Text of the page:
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 May 4, 2002 | 1325 IST

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More injury woes for World Cup hopefuls

Niall Edworthy

Injury news continued to dominate the countdown to the World Cup finals on Friday, with France, England and Spain receiving depressing bulletins from the treatment rooms.

France midfielder Christian Karembeu and England right back Gary Neville were ruled out of the tournament, while Spanish defender Sergi is rated doubtful after a recurrence of an ankle injury.

But there was some good news for the England camp after Manchester United said key midfielder David Beckham was making good progress in his recovery from a broken metatarsal bone in his foot.

Neville, who suffered a similar injury to England captain Beckham, has told national coach Sven-Goran Eriksson that he will not be available.

"He (Neville) felt it would have been unfair on the other players and everyone involved with the England set-up to wait for three more weeks before knowing for sure," United said in a statement on their website.

Karembeu, who was in France's World Cup-winning squad four years ago, has had his hopes of playing in the tournament scuppered by a groin injury.

"I'm out and I respect the coach's decision," the Olympiakos player told sports daily l'Equipe, adding that French coach Roger Lemerre had called up Bayern Munich's Willy Sagnol as a replacement.

Barcelona's Sergi has not been officially ruled out, but the left back has been told he should undergo arthroscopic surgery to correct ligament damage he aggravated in Wednesday's Champions League semifinal against Real Madrid.

Barcelona doctor Ricard Pruna said the 30-year-old defender with 56 caps would decide over the weekend whether to go ahead with the operation that would end his World Cup hopes.

There was better news for Germany, with midfielder Sebastian Deisler's chances of making the finals boosted when he was included in Hertha Berlin's squad for Saturday's Bundesliga match at Bayer Leverkusen.


The 22-year-old midfielder had only just returned from a serious knee injury when he tore a thigh muscle in training last month, raising concerns he might not be fit enough to make the squad.

Meanwhile, British media reported France forward Robert Pires as saying he feared many French players would boycott the World Cup if far right leader Jean-Marie Le Pen was elected president in Sunday's vote.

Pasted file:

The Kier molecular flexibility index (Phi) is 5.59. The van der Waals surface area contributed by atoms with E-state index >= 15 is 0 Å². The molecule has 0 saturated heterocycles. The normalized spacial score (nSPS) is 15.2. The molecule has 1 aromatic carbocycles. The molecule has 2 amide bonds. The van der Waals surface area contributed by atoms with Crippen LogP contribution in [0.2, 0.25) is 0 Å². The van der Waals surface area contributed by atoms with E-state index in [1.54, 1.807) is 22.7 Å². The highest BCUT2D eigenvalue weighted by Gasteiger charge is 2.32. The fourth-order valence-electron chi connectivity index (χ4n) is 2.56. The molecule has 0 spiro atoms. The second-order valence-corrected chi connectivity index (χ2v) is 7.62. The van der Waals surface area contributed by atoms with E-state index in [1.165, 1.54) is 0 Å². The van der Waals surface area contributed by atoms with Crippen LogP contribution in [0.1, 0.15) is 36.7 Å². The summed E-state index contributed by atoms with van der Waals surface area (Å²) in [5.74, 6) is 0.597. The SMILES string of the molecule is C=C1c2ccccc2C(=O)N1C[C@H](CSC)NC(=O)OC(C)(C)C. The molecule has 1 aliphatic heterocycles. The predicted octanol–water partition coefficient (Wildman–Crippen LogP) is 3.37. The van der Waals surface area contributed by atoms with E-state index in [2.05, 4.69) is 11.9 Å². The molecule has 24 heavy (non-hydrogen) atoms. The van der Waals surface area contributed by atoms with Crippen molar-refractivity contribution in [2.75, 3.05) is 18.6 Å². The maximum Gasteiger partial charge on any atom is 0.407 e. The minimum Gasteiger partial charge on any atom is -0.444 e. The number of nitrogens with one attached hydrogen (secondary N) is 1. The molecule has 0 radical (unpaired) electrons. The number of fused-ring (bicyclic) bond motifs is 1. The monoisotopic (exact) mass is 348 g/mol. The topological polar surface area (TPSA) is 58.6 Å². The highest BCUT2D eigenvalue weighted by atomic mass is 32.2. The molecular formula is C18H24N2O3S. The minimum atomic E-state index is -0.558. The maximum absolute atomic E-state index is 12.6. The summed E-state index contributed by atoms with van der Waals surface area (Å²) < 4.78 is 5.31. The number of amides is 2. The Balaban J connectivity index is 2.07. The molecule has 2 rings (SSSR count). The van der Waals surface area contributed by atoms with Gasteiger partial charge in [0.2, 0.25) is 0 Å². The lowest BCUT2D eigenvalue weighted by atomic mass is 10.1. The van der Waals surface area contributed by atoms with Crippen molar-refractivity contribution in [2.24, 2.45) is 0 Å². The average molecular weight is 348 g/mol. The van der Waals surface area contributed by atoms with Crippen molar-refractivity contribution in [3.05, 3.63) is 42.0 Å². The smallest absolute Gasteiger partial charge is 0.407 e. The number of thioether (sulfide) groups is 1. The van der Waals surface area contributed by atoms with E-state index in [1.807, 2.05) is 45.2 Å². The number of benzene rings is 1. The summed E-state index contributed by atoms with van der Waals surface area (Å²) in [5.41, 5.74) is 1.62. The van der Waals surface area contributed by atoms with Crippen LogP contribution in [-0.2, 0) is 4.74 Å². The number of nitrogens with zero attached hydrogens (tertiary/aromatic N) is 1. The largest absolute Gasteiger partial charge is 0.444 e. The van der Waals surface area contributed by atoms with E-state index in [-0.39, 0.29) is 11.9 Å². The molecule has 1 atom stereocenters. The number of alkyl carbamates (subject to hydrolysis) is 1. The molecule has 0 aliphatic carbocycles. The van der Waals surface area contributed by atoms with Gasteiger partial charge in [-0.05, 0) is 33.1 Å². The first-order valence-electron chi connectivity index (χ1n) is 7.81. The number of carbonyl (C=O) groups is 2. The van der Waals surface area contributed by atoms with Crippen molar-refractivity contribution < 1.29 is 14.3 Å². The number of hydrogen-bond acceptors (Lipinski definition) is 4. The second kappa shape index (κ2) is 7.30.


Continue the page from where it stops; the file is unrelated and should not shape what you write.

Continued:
"Of course we don't want it to happen, but if the extreme right were to win the general election I think more than several players would refuse to take part in the World Cup," Pires was quoted as saying by

"We are French but the team's roots are from everywhere, so it would make it an impossibility to play for your country if France is governed by the far right."

Pires, who plays for English premier league Arsenal, has already been ruled out of the World Cup in South Korea and Japan because of a knee injury.

Sweden named their 23-man World Cup squad, revealing a blend of youth and experience as they seek to survive the tournament's toughest first-round group.

Unbeaten in their last 18 internationals, Sweden have been drawn in the same group as Argentina, England and Nigeria for the tournament starting on May 31.

"We have chosen different types of players in order to be able to alter the pace and flow of a match, if we are ahead or if we are trailing, but we will not change our basic way of playing," coach Lars Lagerback said.


The experienced players include captain Patrik Andersson, the Barcelona defender, and hard-working midfielder Hakan Mild, who were both in the team that reached the 1994 World Cup semifinals.

The squad's youth is led by Ajax forward Zlatan Ibrahmovic, a 20-year-old with an electrifyingly touch and mesmerising dribbling skills.

The average age of the squad is 27, with nine players included who did not take part in Euro 2000.

Asia's first soccer World Cup will bring a huge gambling windfall worth billions of dollars to cash-strapped governments and organised crime, a leading bookmaker said.

"This is the first World Cup in Asia. The level of demand will be unprecedented," said Michael Carlton, Chief Executive of Victor Chandler Worldwide, Britain's largest independent bookmaker. "It will be in the billions of (U.S.) dollars."

However, he said as much as 90 percent of the total bet by Asians would be through illegal sources, with only 10 percent from licensed gambling and offshore Internet operators, creating a windfall for organised crime.

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